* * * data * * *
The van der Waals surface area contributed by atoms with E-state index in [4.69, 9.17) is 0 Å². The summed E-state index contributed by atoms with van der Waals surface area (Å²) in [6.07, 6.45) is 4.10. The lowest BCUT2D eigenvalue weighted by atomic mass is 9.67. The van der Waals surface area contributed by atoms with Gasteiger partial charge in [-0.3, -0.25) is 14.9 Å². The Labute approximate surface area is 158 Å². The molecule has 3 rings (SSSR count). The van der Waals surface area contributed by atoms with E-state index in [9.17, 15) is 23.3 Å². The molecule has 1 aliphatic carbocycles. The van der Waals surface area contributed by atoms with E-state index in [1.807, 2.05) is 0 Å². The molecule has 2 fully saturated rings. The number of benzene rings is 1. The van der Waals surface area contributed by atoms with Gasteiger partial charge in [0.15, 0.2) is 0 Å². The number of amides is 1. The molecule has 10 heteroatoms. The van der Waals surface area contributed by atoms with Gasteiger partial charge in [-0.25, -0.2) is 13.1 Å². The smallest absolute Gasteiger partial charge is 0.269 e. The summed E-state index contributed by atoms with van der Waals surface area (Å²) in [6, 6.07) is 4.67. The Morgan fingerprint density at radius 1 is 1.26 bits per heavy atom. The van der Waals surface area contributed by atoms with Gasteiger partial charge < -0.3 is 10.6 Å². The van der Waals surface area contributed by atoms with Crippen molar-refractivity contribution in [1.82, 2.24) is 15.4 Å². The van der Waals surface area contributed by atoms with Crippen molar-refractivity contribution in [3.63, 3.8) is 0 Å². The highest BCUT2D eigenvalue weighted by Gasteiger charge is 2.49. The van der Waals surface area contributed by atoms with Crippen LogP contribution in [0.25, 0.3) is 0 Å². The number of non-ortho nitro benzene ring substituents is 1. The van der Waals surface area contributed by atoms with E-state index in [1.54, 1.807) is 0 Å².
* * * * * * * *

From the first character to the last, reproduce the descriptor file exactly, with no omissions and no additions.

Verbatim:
The van der Waals surface area contributed by atoms with E-state index in [4.69, 9.17) is 0 Å². The summed E-state index contributed by atoms with van der Waals surface area (Å²) in [6.07, 6.45) is 4.10. The lowest BCUT2D eigenvalue weighted by atomic mass is 9.67. The van der Waals surface area contributed by atoms with Gasteiger partial charge in [-0.3, -0.25) is 14.9 Å². The Labute approximate surface area is 158 Å². The molecule has 3 rings (SSSR count). The van der Waals surface area contributed by atoms with E-state index in [9.17, 15) is 23.3 Å². The molecule has 1 aliphatic carbocycles. The van der Waals surface area contributed by atoms with E-state index in [1.807, 2.05) is 0 Å². The molecule has 2 fully saturated rings. The number of benzene rings is 1. The van der Waals surface area contributed by atoms with Gasteiger partial charge in [0.15, 0.2) is 0 Å². The number of amides is 1. The molecule has 10 heteroatoms. The van der Waals surface area contributed by atoms with Gasteiger partial charge in [-0.25, -0.2) is 13.1 Å². The smallest absolute Gasteiger partial charge is 0.269 e. The summed E-state index contributed by atoms with van der Waals surface area (Å²) in [6, 6.07) is 4.67. The Morgan fingerprint density at radius 1 is 1.26 bits per heavy atom. The van der Waals surface area contributed by atoms with Gasteiger partial charge < -0.3 is 10.6 Å². The van der Waals surface area contributed by atoms with Crippen molar-refractivity contribution in [1.82, 2.24) is 15.4 Å². The van der Waals surface area contributed by atoms with Crippen molar-refractivity contribution in [3.63, 3.8) is 0 Å². The highest BCUT2D eigenvalue weighted by Gasteiger charge is 2.49. The van der Waals surface area contributed by atoms with Crippen LogP contribution in [0.25, 0.3) is 0 Å². The number of non-ortho nitro benzene ring substituents is 1. The van der Waals surface area contributed by atoms with E-state index in [1.54, 1.807) is 0 Å².